Angela Merkel eyes bigger role for Germany

17th January 2007, Comments 0 comments

Germany took over the rotating presidencies of the EU and the G8 in January. We profile the key players and the issues facing them in a series of reports

Merkel is regarded as ruthless

Germany's presidency of the European Union and Group of Eight leading industrial nations presents Chancellor Angela Merkel with an ideal opportunity to play a bigger role on the world stage.
 
The first woman head of government in Germany's history has helped put Europe's biggest economy back on track after six years in the doldrums, winning her admiration abroad and grudging respect at home.
 
Among her many admirers is US President George W. Bush, who has called her 'smart and appealing.' Bush was impressed with her meteoric rise from an obscure physicist in East Berlin to leader of a united nation of 82 million.

 *quote1*A ruthless streak
 
Born in Hamburg in 1954, Merkel grew up in Communist East Germany where her father was a Protestant clergyman. After unification in 1990, she was elected to the first all-German parliament and brought into the cabinet a year later by Chancellor Helmut Kohl as minister of health and women's affairs.
 
During her rise to the top she showed a ruthless streak that belied her quiet manner, engineering Kohl's downfall after he became involved in a scandal over funding for their Christian Democratic Party (CDU).
 
Other victims included Lothar de Maiziere, the only freely-elected prime minister of East Germany, and former CDU leader Wolfgang Schaeuble, who was later brought back to serve as interior minister in her grand coalition with the Social Democrats.
 
Criticized at home by some for showing a lack of leadership, the chancellor defends her consensus style of politics, which is strikingly different to the macho approach of her predecessor, Gerhard Schroeder.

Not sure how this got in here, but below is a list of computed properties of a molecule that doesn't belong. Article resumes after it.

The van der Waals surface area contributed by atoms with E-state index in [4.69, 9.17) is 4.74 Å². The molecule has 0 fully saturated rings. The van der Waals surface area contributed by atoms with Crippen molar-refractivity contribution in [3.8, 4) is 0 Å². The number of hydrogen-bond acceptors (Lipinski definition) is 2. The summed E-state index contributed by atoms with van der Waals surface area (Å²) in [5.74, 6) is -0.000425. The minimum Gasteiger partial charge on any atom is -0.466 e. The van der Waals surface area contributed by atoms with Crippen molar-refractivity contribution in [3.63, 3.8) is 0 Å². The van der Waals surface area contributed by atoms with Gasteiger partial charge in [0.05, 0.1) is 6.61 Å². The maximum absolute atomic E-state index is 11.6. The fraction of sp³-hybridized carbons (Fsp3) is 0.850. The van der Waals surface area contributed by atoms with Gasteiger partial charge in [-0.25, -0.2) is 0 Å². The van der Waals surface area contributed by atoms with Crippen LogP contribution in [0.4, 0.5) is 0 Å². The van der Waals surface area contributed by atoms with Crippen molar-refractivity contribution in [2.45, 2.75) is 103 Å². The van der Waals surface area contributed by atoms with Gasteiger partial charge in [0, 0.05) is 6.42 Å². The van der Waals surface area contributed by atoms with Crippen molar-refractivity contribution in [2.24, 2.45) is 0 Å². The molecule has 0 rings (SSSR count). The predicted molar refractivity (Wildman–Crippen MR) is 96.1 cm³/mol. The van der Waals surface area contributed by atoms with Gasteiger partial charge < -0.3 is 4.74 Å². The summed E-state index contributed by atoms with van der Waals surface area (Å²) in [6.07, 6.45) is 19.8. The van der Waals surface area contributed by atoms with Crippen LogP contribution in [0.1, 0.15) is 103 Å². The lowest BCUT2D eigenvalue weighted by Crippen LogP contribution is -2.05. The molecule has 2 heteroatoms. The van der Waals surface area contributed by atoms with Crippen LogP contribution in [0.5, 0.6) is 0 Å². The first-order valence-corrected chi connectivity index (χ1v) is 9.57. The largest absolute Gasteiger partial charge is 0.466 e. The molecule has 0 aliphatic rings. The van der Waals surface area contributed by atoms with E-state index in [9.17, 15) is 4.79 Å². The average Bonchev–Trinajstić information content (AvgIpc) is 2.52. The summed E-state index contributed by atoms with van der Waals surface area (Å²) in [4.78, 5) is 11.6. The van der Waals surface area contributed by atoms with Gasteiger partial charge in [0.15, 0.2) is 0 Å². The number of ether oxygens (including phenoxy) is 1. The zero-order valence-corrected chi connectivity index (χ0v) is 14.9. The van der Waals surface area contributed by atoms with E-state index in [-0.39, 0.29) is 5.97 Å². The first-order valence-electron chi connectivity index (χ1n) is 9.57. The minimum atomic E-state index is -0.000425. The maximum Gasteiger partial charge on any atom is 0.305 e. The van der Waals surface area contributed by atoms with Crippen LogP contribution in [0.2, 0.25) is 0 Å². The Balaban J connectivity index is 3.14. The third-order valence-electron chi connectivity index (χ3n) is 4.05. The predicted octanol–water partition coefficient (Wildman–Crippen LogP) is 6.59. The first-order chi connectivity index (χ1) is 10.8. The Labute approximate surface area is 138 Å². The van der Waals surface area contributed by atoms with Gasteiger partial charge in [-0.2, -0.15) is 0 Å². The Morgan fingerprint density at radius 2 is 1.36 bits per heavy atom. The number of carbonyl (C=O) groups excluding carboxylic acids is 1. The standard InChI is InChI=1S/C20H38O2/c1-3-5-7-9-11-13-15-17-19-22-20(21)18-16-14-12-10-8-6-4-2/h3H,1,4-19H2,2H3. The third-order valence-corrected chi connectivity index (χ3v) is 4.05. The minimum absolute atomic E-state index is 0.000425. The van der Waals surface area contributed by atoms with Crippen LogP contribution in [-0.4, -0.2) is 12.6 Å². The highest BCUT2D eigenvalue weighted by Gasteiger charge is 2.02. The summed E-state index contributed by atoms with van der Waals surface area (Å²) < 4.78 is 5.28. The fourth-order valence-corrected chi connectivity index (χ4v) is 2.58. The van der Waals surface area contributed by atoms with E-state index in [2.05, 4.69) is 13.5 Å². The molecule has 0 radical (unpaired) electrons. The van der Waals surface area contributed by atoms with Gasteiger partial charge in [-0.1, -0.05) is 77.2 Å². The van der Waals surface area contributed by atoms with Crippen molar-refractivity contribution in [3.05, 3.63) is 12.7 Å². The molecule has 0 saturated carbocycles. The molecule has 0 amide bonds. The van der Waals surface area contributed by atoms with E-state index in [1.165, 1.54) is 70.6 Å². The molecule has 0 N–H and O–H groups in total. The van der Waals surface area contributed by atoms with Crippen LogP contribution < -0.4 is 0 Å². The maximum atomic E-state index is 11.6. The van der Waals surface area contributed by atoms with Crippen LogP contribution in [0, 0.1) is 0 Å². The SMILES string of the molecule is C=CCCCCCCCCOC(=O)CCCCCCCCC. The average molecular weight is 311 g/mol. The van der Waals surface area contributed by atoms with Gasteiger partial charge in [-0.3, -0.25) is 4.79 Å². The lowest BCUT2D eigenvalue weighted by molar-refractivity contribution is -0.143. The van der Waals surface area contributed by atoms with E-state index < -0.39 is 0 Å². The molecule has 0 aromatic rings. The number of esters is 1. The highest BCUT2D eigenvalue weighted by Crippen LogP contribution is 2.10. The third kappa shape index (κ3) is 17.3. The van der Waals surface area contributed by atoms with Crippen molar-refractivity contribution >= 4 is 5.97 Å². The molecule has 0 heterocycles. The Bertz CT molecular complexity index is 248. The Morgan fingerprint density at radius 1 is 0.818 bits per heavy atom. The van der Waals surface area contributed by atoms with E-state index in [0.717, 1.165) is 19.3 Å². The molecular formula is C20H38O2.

Merkel wants a realignment of foreign policy

'You'll see - my approach is the better one,' she said ahead of a CDU congress last month, which saw her re-elected party chairwoman with a resounding 93 percent of the vote.
 
'She thinks systematically, observes people, analyses them and tries to steer them,' wrote columnist Jens Schneider in the newspaper Sueddeutsche Zeitung.

Wanting a realignment
 
During her 13 months in power Merkel has sought to realign Germany's position, moving it slightly away from France and closer towards the United States.
 
*quote1*A fluent Russian speaker, she has not been afraid to stand up to Russian President Vladimir Putin, raising the issue of slain Moscow journalist Anna Politkovskaya with him when he visited Germany in October.
 
During her first EU summit less than a month after taking office, Merkel brokered a last-minute deal to salvage the bloc's 2007-2013 budget, which had been held up by months of squabbling.
 
In keeping with Germany's growing international profile, the chancellor has set out an ambitious programme for the six-month EU presidency beginning Jan. 1.
 
Among the cornerstones are efforts to revive the flagging Mideast peace process and a new push to resurrect the proposed EU constitution, which has been in limbo since its rejection by French and Dutch voters in 2005.

Links: www.angela-merkel.de/

January 17, 2007

Copyright DPA with Expatica 2007

Subject: German, Germany, EU, G-8, Angela Merkel

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